Circularity and the Environment

We are using ever more stuff, and creating growing mountains of trash. Currently we extract around 100 billion tonnes of stuff. More than 90% of it is virgin material extracted from the earth. Only 30 billion tonnes of it makes anything of permanence. All the rest is burned as fuel or used for a short time and discarded. Every stage of this process creates pollution and changes the climate through greenhouse gas emissions.

The 90% that is virgin material is sometimes called a linear economy. Resources are freshly obtained, used, then discarded. The barely 10% that isn't treated this way can be called a circular process. Something we created from virgin resources has been used again. The idea behind circularity is to drive up the 10% to a much higher figure, ultimately as close to 100% as we can manage.

For most of human history, we did exactly that. We used natural substances such as wood, stone, metal and other things we could gather up. Because of the work involved in making them useful, they were cared for. Eventually, they would simply crumble or rot, or be used for something else.

Things are not standing still. The amount of stuff we are extracting and discarding is growing at an alarming rate. It has almost doubled since the 2000 millennium. And some of what we discard is hazardous and has a very long lifetime - the "forever chemicals". If we go on like this, we will damage our own environment to the point where it will no longer sustain us.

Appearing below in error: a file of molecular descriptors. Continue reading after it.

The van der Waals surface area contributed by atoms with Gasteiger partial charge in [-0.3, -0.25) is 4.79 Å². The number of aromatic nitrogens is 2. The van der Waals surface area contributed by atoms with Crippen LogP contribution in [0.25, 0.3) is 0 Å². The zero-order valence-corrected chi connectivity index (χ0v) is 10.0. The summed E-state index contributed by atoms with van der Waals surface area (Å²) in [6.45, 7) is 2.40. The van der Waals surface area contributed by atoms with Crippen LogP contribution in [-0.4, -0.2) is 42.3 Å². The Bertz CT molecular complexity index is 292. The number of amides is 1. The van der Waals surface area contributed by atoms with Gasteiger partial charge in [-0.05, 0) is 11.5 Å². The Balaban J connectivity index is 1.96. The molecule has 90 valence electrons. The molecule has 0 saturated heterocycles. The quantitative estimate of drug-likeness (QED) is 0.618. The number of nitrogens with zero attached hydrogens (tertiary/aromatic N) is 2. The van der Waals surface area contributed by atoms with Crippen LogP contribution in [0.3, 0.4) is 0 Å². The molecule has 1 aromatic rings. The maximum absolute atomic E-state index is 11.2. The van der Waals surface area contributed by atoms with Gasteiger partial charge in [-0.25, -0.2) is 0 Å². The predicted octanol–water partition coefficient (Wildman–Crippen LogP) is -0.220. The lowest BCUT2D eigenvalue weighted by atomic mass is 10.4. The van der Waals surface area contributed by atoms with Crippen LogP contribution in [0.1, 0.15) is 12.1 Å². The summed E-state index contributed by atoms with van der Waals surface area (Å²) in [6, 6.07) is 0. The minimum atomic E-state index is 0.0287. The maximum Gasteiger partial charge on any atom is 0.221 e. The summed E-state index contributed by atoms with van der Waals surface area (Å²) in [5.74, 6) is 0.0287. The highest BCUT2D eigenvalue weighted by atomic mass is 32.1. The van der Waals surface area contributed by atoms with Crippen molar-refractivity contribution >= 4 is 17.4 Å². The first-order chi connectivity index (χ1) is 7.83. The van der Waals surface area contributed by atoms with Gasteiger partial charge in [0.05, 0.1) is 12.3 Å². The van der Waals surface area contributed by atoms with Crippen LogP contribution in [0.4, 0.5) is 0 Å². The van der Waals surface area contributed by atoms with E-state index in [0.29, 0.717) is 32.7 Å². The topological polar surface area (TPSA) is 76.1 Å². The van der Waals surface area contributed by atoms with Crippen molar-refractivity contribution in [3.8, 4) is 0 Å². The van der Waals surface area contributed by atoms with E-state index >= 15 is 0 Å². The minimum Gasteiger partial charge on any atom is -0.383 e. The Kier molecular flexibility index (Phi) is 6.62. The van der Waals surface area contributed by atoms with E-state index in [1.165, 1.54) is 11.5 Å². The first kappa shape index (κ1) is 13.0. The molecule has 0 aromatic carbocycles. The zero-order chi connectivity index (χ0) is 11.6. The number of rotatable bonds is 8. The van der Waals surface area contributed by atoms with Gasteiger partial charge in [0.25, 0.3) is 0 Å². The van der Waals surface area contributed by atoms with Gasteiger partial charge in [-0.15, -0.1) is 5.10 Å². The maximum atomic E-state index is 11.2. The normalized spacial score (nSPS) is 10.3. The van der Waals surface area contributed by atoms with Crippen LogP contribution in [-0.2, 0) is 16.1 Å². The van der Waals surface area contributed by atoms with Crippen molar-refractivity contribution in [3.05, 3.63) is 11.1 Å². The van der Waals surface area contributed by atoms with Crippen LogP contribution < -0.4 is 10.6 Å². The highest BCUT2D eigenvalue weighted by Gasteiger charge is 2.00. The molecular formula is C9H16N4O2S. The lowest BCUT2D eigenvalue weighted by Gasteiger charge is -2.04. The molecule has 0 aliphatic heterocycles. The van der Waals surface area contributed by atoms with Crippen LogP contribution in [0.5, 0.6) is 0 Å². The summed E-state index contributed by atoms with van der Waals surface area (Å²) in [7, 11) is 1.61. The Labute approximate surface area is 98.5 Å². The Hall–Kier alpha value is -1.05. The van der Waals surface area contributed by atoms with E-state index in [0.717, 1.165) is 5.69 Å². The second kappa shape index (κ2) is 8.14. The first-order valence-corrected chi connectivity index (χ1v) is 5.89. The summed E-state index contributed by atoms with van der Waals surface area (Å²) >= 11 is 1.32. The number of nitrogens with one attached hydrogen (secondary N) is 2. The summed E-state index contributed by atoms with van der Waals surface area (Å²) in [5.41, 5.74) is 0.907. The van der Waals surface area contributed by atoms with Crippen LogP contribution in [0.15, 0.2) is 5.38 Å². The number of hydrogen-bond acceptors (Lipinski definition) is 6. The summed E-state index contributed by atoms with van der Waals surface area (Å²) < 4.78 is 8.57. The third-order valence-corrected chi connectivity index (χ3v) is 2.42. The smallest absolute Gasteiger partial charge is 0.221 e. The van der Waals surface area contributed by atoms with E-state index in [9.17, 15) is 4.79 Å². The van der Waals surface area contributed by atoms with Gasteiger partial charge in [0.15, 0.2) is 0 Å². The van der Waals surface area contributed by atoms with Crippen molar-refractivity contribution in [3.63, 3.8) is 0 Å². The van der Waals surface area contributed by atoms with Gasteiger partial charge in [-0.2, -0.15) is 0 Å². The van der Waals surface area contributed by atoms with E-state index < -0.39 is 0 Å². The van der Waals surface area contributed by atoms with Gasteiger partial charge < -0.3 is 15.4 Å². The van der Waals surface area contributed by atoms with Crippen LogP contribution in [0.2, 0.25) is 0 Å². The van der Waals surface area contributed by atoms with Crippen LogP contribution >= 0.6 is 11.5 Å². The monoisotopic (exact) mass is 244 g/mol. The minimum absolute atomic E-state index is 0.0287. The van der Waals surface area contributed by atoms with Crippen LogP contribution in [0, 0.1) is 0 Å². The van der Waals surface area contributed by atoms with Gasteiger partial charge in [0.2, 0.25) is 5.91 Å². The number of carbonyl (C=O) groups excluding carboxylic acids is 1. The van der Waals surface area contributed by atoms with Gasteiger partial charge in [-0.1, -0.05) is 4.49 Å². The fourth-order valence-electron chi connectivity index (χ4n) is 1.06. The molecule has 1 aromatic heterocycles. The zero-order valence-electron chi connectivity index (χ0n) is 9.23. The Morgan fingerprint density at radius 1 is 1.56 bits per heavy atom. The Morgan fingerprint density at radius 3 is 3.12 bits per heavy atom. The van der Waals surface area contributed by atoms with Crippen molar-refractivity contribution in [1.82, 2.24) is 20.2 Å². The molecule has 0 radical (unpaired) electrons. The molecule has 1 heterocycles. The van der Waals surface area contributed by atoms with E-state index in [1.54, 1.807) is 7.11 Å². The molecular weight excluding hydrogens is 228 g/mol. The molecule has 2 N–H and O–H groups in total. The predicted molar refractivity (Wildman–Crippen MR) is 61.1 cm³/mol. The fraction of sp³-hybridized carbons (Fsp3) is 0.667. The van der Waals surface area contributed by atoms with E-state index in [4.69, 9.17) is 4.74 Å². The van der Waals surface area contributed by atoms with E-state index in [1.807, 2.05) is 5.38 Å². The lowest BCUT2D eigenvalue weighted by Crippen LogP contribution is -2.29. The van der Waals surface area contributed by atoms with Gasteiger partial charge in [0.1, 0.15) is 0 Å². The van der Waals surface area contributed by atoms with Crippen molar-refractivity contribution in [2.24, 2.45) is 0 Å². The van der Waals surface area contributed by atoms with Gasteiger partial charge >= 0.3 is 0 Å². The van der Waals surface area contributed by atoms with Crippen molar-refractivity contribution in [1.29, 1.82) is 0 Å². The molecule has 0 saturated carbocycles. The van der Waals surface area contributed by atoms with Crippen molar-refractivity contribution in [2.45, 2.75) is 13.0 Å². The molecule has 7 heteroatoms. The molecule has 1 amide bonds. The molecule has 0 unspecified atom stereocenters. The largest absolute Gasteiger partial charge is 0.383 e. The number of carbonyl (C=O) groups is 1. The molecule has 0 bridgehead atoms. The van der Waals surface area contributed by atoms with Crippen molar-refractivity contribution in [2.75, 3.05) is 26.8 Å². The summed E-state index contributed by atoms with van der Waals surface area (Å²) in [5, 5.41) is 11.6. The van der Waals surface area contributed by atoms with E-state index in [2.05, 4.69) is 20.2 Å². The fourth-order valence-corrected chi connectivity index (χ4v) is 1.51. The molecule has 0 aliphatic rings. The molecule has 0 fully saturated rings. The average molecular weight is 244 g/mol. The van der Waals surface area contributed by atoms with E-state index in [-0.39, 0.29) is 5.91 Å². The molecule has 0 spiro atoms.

Modern society has built complex systems that use materials. The "Circularity Gap Report" has investigated in detail. The diagram below is part of the Gap Report 2022. The web site and the report have vastly more information than we can convey here.


To move towards circularity will take major changes. Many of them are difficult for individuals to handle. But we can try to make choices that help, and we can ask people we buy from the operate in a more circular fashion.

Easily the biggest consumer of resources is house building. We need to build better houses, with lower environmental impact, and make them last longer. We need to build them out of materials that can ultimately be reused.

Fossil fuels are another huge factor. Some are immediately burned for heating, transport or industrial processes. Some is used to make numerous different materials, many of which are soon thrown away. This includes areas where we can, as individuals, have some impact.

But major changes need to be made by manufacturers. Our role there is to press them to create products that are designed with reuse or recycling in mind. Every product should have a plan and a financial scheme for handling the end of its life in its original form.